I once tried to learn Spanish by listening to a CD on my way home from work each day, but as the voice droned on with translations of greetings and directions, my mind would inevitably wander to something more interesting and I would arrive home with the realisation that I hadn’t heard much after “Hola”.
Without the benefit of interaction or fun, my “learning” ultimately resulted in being able to order a beer (a useful skill, it must be said) and not much else.
Today, the options for learning languages are much more diverse and interesting, with websites and other technology providing interactive alternatives to CDs, evening classes and traditional schools. Best of all, most online options are cheap or even free, so there goes another excuse.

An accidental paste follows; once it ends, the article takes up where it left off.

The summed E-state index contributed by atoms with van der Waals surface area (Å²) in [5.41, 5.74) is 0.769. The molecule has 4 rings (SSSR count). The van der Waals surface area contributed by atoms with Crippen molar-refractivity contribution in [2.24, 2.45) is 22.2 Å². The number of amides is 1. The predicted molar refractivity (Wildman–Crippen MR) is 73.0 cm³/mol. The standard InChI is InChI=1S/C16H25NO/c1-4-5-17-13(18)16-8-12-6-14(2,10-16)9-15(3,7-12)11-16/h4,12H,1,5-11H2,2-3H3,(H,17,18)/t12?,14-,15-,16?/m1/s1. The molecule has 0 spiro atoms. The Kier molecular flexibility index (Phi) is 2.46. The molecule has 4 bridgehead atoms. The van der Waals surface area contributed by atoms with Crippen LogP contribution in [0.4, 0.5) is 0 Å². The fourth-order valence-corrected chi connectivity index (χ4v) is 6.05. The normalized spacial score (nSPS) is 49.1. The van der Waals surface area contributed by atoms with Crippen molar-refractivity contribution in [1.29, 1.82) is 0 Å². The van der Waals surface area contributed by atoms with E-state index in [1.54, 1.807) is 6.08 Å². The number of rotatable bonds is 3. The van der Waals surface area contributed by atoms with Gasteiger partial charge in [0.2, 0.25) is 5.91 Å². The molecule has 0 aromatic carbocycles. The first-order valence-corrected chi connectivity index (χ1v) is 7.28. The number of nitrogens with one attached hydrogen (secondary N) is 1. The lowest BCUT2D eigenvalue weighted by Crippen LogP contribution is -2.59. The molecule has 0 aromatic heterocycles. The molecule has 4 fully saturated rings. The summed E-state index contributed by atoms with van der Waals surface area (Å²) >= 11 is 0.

If you just want to learn some basics such as checking into a hotel or ordering food, the BBC has excellent free online lessons at bbc.co.uk/languages/. You can “walk through” various scenarios, listening to correct pronunciations as you look at the words, and then practise by rearranging a series of phrases into a conversation and matching up the commonly used words with their English meanings. You can also test yourself in scenarios such as trying to order a particular restaurant item shown on the screen.
Another good website is…(more)